is that you?’
Frozen on a crest of loose sand, the Anarchist Crab pivoted in the direction of the voice – terror filed the harvested black honeycomb of its beady eyes.
The Anarchist Crab had never seen a jellyfish before. So its glistening apron of gelatinous flesh and tentacles was a certified freak show of nature. Of course, the Bipolar Jellyfish could also make the same claim the same about the Anarchist Crab, if it’d happen to think like the Anarchist Crab.
The situation was made more awkward by the fact crabs can’t scream. Their thick mandibles prevent it. So while the Anarchist Crab’s loud exclamation reverberated sharply inside its exoskeleton, the Bipolar Jellyfish was faced with the stolid affront of a spurred, burnt yellow crustacean staring silently back at it with its unblinking black eyes.
‘Argh! You can talk… but how? You have no… face!’
‘That’s not very nice.’
‘What- in the name of Poseidon-’
‘Who – I was correcting you. Mamma Tree taught us that. “You are a who not a what.”’
Remy the sanderling overheard the peculiar conversation as it marched by and decided to interrupt. This was nothing new. Sanderlings have an arriviste’s penchant for exaggerations, condescension, peer pressure, flights of fancy, mob mentality and interruptions.
‘Ow, a good ol’ fashioned theological beach-off – where do I sign up?’
Although sanderlings posed no threat to beach crabs, a genetic disposition to hate birds cleanly extracted the Anarchist Crab’s instant dislike of Remy.
‘To be beached – oh the travesty of destiny.’ Remy lamented while looking down at the Bipolar Jellyfish.
‘You’re a fish then?’
‘Yup- well no-
I’m a Godfish.’
‘Shouldn’t you be in the ocean then with all the other fishes?’ asked the Anarchist Crab.
‘I can only imagine the existential quandary this sticky predicament has put you in my poor jellyfish.’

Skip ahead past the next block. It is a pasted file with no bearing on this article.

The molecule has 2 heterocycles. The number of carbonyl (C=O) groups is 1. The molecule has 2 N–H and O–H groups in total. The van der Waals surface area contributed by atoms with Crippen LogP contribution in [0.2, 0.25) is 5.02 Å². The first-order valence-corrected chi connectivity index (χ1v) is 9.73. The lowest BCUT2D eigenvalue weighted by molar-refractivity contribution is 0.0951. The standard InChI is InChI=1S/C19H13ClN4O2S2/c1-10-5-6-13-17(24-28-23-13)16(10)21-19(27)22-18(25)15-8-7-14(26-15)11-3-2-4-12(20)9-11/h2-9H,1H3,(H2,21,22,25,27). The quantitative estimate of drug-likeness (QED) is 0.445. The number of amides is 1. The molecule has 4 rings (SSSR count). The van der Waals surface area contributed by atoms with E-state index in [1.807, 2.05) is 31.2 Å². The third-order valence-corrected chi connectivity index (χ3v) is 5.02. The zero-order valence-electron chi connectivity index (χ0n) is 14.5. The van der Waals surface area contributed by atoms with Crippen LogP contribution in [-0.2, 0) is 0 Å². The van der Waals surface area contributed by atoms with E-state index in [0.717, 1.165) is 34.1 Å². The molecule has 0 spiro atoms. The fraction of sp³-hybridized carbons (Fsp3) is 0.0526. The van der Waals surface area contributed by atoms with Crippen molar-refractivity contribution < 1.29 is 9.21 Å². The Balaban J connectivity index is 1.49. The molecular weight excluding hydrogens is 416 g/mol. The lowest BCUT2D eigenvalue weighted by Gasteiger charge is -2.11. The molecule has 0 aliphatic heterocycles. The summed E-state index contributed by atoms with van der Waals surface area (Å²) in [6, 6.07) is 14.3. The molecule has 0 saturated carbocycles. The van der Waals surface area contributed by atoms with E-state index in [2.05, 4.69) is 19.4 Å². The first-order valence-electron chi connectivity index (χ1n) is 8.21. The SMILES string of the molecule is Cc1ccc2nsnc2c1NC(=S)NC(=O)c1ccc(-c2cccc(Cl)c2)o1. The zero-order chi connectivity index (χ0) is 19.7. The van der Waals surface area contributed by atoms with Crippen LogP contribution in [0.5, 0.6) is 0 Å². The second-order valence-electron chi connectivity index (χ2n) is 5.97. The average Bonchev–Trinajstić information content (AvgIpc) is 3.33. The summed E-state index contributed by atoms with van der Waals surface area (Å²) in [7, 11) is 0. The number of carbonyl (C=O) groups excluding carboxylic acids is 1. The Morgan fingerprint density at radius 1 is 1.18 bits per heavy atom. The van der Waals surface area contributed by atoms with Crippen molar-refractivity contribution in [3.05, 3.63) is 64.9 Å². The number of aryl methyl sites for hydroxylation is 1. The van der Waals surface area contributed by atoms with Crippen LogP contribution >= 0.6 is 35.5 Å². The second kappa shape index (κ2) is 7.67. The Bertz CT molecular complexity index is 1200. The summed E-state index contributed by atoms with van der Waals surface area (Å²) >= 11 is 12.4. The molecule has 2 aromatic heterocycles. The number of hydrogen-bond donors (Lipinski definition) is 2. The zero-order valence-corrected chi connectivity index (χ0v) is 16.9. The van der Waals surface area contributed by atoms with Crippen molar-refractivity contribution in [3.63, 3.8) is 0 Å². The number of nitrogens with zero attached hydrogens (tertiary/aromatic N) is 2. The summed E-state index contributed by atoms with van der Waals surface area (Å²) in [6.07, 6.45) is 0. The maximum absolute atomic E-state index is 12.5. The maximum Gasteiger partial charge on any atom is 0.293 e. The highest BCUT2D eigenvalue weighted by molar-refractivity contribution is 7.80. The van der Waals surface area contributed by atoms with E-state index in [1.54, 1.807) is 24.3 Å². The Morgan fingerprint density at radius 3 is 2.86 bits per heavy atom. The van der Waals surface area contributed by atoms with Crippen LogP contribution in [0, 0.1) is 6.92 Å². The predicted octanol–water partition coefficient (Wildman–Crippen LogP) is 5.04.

‘Hey, how did you know my name is Eli – have we met?’
Sending one eye to the water’s edge while keeping the other on the Bipolar Jellyfish, Remy whispered loudly across his outstretched wing to the Anarchist Crab, ‘I dunno about you dude, but this one’s more jumbled than a Bayou Jambalaya.’
‘You know that’s a woman crab,’ said the Bipolar Jellyfish.
It should be noted that while the Anarchist Crab’s immutable grudge against the Universe centred on how unfair its sod of a life was, what really got on its tits was the complete lack of respect for female crabs. Everyone just assumed all crabs were dudes.
Again, the Anarchist Crab projected an unnerving silence to the outside world as it screamed away its frustrations inside its shell.
‘Oh, like the soup.’
‘Try Laurie,’ the Anarchist Crab clicked.
A delicate cry from the pacing of sanderlings on the water’s edge beckoned Remy’s return.
‘Sorry, must fly chaps, ahem and lady – literally. Haha.’
Remy briskly strutted back to his squadron which lifted like flaky grey embers in the stiff onshore wind.
The sanderlings glided out over the breakwater, briefly, then yawed back to the shoreline and landed like an audience taking their seats.
‘Birds are such jerks,’ muttered the Anarchist Crab.
‘Yeah-’ said the Bipolar Jellyfish, ‘wait, what’s a bird?’
Stay tuned for Part II…. Follow or Subscribe so you don’t miss what happens to the Anarchist Crab and Bipolar Jellyfish